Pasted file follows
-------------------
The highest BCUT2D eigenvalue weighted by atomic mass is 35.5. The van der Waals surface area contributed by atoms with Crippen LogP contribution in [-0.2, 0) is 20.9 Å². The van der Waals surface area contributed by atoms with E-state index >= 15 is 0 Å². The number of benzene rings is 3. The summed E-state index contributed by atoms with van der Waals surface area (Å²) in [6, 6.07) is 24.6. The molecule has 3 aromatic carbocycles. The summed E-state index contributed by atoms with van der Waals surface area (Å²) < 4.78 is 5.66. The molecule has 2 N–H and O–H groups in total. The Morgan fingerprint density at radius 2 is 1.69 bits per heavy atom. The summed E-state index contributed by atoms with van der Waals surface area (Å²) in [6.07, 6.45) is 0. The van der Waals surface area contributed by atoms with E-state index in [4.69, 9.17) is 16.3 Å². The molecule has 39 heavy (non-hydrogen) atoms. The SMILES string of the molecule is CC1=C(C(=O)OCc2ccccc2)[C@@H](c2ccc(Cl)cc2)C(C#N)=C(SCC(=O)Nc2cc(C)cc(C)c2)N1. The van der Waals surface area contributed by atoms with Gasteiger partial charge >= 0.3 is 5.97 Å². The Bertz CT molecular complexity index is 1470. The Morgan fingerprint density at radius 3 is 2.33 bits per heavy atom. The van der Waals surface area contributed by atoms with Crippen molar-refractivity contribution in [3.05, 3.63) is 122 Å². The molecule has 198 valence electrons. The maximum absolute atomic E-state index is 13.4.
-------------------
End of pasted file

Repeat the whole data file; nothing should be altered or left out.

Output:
The highest BCUT2D eigenvalue weighted by atomic mass is 35.5. The van der Waals surface area contributed by atoms with Crippen LogP contribution in [-0.2, 0) is 20.9 Å². The van der Waals surface area contributed by atoms with E-state index >= 15 is 0 Å². The number of benzene rings is 3. The summed E-state index contributed by atoms with van der Waals surface area (Å²) in [6, 6.07) is 24.6. The molecule has 3 aromatic carbocycles. The summed E-state index contributed by atoms with van der Waals surface area (Å²) < 4.78 is 5.66. The molecule has 2 N–H and O–H groups in total. The Morgan fingerprint density at radius 2 is 1.69 bits per heavy atom. The summed E-state index contributed by atoms with van der Waals surface area (Å²) in [6.07, 6.45) is 0. The van der Waals surface area contributed by atoms with E-state index in [4.69, 9.17) is 16.3 Å². The molecule has 39 heavy (non-hydrogen) atoms. The SMILES string of the molecule is CC1=C(C(=O)OCc2ccccc2)[C@@H](c2ccc(Cl)cc2)C(C#N)=C(SCC(=O)Nc2cc(C)cc(C)c2)N1. The van der Waals surface area contributed by atoms with Gasteiger partial charge >= 0.3 is 5.97 Å². The Bertz CT molecular complexity index is 1470. The Morgan fingerprint density at radius 3 is 2.33 bits per heavy atom. The van der Waals surface area contributed by atoms with Crippen molar-refractivity contribution in [3.05, 3.63) is 122 Å². The molecule has 198 valence electrons. The maximum absolute atomic E-state index is 13.4.